In Australia there are twenty species of monitor lizards, or goannas, as they are known here. They live in almost all the ecosystems of the continent, demonstrating their ability to adapt to all types of environment.
The lizards are, in a way, the final revenge of those enormous dinosaurs which, in remote times, over one hundred million years ago, ruled over these lands, now changed beyond all recognition.
The blue-tongue lizard is much less powerful than its relatives the monitor lizards, but evolution has ensured it is equipped to defend itself in this world of hunters and prey.
The Australian reptiles, like all the other classes of land animals, found their space within the generous and changing island in the southern hemisphere. But, fifty thousand years ago, a new creature arrived from the north. It was different from any of those already living here, and had one devastating peculiarity – instead of adapting to the environment, it forced the surroundings to change and to adapt to it.
The arrival of man brought violent changes.
Never before had Australia changed so rapidly, and at such speed that it did not give time for species to adapt. Along with man, other invaders also arrived. At first, with the aborigines, they came slowly, and in small numbers, giving rise to new species which displaced the native ones. This is the case of the dingo, and the marsupial wolf. But, with the arrival of the white colonists, the influx of aggressive invaders posed a serious threat to the wildlife of Australia. Rats, rabbits, cats and foxes, asses and dromedaries, buffaloes and wild pigs laid bare entire regions.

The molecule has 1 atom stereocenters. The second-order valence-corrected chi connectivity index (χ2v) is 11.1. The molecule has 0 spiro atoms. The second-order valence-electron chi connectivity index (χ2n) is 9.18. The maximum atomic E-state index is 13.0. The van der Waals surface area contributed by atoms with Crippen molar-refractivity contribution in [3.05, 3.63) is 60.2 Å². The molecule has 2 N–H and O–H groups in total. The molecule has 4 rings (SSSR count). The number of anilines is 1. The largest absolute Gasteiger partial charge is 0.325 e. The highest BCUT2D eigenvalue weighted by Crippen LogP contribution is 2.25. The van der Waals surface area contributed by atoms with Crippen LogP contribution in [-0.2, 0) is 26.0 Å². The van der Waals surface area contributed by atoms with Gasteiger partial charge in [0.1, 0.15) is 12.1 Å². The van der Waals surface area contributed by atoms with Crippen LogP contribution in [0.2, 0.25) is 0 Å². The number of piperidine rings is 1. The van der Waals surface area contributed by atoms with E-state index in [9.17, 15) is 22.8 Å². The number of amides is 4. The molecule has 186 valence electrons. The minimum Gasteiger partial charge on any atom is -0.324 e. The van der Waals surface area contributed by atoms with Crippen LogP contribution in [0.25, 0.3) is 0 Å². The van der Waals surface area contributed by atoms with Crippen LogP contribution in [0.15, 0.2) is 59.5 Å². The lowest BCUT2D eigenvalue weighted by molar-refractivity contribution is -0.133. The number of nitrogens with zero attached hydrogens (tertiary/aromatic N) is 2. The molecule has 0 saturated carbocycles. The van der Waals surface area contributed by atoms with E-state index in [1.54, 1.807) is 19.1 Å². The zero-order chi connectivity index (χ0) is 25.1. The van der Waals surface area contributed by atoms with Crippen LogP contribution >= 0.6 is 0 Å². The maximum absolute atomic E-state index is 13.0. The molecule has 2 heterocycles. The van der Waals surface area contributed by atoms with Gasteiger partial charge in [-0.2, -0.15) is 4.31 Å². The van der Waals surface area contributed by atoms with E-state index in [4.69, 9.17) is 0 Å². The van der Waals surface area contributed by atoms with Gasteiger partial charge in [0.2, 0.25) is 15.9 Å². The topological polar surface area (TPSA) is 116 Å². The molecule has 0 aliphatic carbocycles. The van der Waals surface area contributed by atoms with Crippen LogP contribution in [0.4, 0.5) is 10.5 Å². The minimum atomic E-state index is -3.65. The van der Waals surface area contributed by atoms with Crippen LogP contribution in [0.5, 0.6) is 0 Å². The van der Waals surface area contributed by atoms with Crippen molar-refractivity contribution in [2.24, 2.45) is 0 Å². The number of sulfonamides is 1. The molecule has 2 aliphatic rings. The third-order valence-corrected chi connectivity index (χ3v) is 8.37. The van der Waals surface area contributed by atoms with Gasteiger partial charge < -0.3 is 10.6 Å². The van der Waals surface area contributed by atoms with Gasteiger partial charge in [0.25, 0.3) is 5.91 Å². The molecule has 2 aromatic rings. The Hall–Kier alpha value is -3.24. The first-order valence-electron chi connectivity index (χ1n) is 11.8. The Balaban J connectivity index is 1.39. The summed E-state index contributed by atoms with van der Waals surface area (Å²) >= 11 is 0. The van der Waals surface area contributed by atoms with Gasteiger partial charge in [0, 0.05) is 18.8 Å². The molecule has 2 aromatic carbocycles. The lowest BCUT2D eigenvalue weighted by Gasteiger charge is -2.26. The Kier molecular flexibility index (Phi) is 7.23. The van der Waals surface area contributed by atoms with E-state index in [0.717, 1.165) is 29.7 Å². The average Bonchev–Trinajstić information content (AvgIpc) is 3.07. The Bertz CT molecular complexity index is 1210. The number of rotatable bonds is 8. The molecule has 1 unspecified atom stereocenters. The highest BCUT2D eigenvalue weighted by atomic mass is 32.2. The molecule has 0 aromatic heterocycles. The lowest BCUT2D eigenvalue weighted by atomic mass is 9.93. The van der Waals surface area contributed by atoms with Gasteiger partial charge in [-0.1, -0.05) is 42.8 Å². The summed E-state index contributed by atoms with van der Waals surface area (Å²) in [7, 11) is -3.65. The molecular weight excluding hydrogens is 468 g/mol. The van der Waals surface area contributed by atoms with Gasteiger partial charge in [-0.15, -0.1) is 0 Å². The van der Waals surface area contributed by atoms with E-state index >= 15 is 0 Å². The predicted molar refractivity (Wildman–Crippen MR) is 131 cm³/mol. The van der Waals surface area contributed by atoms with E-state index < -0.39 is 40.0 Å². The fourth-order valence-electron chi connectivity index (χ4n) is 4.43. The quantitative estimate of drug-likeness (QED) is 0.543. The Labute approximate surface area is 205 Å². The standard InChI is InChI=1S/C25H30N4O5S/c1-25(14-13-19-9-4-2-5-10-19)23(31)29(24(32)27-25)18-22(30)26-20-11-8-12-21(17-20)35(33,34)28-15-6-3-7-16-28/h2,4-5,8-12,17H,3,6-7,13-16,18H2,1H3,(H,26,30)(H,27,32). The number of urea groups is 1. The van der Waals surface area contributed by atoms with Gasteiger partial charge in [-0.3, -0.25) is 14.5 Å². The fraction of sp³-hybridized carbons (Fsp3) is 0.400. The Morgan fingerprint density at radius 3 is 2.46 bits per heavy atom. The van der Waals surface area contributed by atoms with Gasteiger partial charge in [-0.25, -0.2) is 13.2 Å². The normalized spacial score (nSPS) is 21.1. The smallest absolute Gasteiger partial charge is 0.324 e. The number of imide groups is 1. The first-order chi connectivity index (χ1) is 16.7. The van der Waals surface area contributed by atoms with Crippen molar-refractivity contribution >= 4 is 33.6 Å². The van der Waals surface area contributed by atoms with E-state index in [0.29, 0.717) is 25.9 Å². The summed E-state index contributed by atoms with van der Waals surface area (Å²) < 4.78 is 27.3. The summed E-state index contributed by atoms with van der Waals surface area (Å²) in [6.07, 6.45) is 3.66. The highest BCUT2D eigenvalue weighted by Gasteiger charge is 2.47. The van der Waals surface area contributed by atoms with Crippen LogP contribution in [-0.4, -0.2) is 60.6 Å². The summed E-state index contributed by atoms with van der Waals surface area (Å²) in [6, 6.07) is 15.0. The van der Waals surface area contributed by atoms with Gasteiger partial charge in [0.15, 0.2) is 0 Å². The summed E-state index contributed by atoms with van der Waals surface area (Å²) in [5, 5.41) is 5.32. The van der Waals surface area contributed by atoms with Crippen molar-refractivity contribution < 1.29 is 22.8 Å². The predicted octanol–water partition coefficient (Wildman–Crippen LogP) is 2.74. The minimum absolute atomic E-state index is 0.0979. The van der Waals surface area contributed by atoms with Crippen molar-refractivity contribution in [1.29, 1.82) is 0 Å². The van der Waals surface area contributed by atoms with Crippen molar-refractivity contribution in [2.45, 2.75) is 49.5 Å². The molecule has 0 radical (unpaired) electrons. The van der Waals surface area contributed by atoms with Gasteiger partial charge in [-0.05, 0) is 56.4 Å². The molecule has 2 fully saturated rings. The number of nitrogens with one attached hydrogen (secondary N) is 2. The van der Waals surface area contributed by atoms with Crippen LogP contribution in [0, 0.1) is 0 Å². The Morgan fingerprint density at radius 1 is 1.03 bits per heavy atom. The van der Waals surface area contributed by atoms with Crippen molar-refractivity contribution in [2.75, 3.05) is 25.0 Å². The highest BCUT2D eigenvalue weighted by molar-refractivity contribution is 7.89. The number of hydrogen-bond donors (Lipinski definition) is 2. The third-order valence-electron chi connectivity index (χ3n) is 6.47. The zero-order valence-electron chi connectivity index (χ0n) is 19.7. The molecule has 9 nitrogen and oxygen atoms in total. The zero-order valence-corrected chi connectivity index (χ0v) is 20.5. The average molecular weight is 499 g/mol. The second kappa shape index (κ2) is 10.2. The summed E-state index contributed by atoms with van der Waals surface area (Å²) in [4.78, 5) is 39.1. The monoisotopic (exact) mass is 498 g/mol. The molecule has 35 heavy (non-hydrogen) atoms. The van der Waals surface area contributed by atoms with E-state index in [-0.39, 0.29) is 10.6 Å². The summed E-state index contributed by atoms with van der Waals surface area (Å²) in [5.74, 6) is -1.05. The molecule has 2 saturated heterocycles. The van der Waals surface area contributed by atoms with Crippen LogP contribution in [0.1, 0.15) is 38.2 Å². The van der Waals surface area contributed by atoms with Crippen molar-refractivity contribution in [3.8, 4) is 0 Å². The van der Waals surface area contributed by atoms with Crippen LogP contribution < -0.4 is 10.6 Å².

These new invasions have demonstrated the fragility of an ecosystem which for so long remained isolated. And the not too distant future may well bring yet another threat.
Australia continues on its slow drift northwards, at a speed of six centimetres a year.
At present, a narrow strait is all that separates the fauna of the two continents. But what will happen when the animals of Asia and Oceanía come into direct contact? There may well be enormous upheavals in the uncertain future of this continent. It is easy to image that the evolution of its landscapes and animals will undergo far-reaching changes. But, probably, when new, specialised creatures adapt to the unique conditions of these forests or deserts, causing many of the evolutionary prototypes that now dominate Australia to die out, in the farthest depths of the jungle, with their pacific and archaic way of life, there will continue to be echidnas and duckbill platypuses. And, as in Gondwana in the distant past, there will continue to be mammals who lay eggs.